In light of the ongoing COVID-19 crisis, this week’s resources continue to have the dual focus of providing resources that can help us navigate this troubling time, while also giving us new ways to expand the view we have on the work we do as L&D professionals. Here’s a summary of this week’s content:
- A look at the non-academic lessons students are learning, and how they translate to adults working from home
- A list of platforms that you can explore to learn something new during the crisis
- An examination of the phrase social distancing and what it means to learning
- An important tip for those using Zoom to support their remote work
- Tips on how to make virtual meetings more engaging that you may also want to pass along to your non-L&D peers
- Advice on how to support your physical and mental health from an astronaut who spent a year in space
The Non-Academic Lessons I’m Planning on Teaching My Students This Week by Karl Kapp
As we all adust to self-isolation from home, it’s easy to focus just on how the day-to-day activities of work translate to the new normal we can expect for the next few weeks. This post by Karl Kapp looks at additional things we need to be focused on as part of this shift. While the post is seen through the lens of non-academic lessons that teachers share with students, I would argue that they are also non-work lessons needed for those suddenly forced to work from home.
Online Learning Platforms to Boost Your Skills: Codecademy, Udemy, and More by Chris Reed
This weekend I asked myself a simple question: What’s something I’ve always wanted to learn, but haven’t had time? I wound up finding two courses I’m going to take in my downtime to make the most of this found time. This post highlights a number of platforms that you can use to explore learning something new or to enhance existing knowledge and skill.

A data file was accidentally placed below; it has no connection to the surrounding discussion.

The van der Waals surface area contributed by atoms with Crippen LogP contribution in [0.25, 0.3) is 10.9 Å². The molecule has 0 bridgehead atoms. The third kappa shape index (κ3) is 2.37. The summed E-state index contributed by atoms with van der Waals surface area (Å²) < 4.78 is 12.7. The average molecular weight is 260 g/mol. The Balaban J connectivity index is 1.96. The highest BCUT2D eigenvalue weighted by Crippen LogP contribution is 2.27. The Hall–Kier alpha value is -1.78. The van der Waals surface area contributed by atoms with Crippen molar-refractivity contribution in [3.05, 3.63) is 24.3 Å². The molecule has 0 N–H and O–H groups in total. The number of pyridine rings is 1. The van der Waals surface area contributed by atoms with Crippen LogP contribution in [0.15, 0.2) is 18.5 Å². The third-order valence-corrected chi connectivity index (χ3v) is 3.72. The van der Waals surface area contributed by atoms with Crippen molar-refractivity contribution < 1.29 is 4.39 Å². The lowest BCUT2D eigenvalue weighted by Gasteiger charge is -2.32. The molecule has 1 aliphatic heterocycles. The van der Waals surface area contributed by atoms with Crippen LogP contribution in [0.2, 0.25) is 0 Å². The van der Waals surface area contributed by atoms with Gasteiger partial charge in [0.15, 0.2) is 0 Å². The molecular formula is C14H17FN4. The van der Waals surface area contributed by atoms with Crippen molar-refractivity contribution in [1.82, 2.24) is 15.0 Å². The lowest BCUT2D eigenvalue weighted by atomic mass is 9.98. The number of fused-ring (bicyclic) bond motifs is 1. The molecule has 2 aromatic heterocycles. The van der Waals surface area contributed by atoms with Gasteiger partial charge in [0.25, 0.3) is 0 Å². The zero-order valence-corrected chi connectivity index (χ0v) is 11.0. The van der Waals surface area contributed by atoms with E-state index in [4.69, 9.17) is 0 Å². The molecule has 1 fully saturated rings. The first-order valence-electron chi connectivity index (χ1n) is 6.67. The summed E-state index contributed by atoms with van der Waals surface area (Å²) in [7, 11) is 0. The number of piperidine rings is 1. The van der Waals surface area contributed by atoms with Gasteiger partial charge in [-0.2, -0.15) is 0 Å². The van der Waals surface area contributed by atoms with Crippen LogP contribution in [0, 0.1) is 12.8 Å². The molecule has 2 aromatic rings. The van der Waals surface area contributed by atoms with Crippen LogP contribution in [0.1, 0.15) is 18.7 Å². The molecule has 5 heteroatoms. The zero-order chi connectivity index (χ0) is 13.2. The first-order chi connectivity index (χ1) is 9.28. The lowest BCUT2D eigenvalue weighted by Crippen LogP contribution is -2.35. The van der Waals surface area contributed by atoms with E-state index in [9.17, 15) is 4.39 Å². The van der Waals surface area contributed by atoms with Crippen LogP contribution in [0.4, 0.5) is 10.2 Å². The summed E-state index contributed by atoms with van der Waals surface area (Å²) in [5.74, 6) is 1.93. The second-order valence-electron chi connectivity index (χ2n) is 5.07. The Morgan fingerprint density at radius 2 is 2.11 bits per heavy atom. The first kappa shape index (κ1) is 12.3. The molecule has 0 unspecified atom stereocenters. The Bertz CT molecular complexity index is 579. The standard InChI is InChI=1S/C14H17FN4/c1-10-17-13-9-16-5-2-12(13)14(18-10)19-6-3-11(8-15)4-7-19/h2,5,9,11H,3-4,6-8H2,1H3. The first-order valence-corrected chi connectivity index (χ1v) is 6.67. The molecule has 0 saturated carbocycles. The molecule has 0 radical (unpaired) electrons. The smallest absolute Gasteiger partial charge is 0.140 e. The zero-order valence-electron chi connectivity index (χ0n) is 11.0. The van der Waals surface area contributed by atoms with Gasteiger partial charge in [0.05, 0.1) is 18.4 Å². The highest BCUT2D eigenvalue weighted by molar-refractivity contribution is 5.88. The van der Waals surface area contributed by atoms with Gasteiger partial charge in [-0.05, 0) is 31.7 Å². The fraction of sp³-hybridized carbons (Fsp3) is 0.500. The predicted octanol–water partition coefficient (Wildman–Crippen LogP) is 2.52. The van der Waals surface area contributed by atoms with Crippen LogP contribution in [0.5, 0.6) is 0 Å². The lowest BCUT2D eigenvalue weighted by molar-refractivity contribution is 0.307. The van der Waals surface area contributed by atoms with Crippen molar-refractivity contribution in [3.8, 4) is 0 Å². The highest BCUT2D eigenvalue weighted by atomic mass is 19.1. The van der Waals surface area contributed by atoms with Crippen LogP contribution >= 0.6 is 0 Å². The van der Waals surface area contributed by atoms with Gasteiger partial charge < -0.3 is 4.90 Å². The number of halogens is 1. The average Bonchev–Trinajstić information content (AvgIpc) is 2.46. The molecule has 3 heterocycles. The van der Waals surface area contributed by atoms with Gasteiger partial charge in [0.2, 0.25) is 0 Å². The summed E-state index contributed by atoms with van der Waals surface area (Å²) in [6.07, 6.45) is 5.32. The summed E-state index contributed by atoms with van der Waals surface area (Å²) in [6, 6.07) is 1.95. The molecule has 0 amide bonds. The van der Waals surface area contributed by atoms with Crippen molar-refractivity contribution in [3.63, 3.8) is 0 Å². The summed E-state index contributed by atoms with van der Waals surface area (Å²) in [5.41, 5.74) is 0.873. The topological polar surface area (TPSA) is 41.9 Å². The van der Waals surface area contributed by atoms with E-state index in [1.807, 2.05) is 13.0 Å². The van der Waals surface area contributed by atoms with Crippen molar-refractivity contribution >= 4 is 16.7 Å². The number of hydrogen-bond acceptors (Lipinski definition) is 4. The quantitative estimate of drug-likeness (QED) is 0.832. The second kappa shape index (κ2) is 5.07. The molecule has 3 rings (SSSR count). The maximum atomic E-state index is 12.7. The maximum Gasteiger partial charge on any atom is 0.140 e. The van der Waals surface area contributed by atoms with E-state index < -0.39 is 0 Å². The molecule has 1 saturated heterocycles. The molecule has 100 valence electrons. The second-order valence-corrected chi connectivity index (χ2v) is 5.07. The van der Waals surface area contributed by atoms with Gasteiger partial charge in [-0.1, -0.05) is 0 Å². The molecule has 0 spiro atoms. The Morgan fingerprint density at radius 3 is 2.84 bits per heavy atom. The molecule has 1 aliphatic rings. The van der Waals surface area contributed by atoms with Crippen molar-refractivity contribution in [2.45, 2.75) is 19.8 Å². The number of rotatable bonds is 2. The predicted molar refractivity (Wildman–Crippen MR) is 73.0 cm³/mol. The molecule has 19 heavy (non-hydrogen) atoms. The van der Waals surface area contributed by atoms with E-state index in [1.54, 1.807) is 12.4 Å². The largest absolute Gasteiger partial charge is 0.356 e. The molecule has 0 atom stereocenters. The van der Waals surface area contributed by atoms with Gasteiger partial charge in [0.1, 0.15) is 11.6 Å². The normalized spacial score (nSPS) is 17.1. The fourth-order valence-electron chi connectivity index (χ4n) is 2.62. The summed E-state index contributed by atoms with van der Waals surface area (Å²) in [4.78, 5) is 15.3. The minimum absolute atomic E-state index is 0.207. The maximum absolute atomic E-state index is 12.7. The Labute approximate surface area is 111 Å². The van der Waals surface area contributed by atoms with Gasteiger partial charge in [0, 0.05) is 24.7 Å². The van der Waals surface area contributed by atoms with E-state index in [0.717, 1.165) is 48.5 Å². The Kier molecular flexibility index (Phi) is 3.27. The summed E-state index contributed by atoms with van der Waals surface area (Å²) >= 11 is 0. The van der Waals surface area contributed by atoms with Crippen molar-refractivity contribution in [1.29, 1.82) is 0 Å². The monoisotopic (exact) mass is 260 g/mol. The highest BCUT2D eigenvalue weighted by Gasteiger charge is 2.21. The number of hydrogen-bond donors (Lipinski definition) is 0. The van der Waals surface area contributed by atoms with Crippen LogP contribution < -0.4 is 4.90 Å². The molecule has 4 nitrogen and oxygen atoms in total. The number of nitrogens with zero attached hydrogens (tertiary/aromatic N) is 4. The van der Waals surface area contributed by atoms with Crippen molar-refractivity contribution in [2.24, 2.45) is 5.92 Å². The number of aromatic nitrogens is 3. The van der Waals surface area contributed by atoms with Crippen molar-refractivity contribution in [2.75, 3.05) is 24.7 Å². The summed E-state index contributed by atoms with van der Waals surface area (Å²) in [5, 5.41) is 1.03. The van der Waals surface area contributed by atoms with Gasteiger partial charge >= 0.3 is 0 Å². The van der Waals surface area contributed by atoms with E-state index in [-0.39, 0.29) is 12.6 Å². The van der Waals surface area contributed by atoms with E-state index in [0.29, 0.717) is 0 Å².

Why health officials say ‘physical distancing’ is a better term than ‘social distancing’ by Alexandra Mae Jones
I share this post by Alexandra Mae Jones for two reasons. First, it’s an important reminder as why we all need to change our everyday behaviors during the COVID-19 crisis. Second, it’s also a great reminder of the power of words, and how the quality of our thoughts, ideas, and behaviors is often influenced by the language we use.
Beware of ‘ZoomBombing:’ screensharing filth to video calls by Josh Constine
Zoom has become an integral tool for both learning and work as more people work from home. It’s a powerful tool with a lot of options, some of which you may not even be aware of. This post by Josh Costine looks at a current default setting that opens the door to misuse and abuse by unruly participants. It’s a good setting to change in general, and a great reminder to check all the settings of your account to see what you may want to turn off or on from the default settings.
Virtual Meetings Don’t Have to Be a Bore by Andy Molinsky
I share this post by Andy Molinsky for two reasons. First, these are good tips for those that may be conducting virtual meetings for the first time. Second, for many experienced in L&D, the content here may be basic, but the source of it – Harvard Business Review – may make it more palatable to the non-L&D members of your organization that are using these tools for the first time.
I Spent a Year in Space, and I Have Tips on Isolation to Share by Scott Kelly
Self-isolation is something many of us have little experience with. While isolation is important to maintain our global health in the context of COVID-19, there are other things we need to pay attention to maintain our physical and mental health during this crisis. This post explores some of the things we need to do to minimize the impact isolation has on our well being from someone that definitely understands what it means to be socially isolated: Astronaut Scott Kelly.
Stay Home, Stay Connected
Even in this unprecedented time of crisis, our learning is important. The eLearning Guild is fully committed to continuing to be a source of community, connection, and learning during the challenging weeks ahead.
We will be increasing the frequency of our online conferences and events, many of which will be available free to our members (Membership is also free).
Our guiding principle at the Guild is “Together We Are Better”. It shapes every decision we make and has arguably never been more important than the moment we are in right now.
We’re all going to be home a lot more than usual over the next few weeks, and our team is focused on creating new resources to solve the problems we’re going to need to deal with in the short-term, while we look forward to continuing to support the professional development needs our profession will need in the long-term.
If you have any thoughts on how we can better serve the community during this difficult time, please feel free to send me an email with your thoughts.
Be well, be healthy, and wash your hands.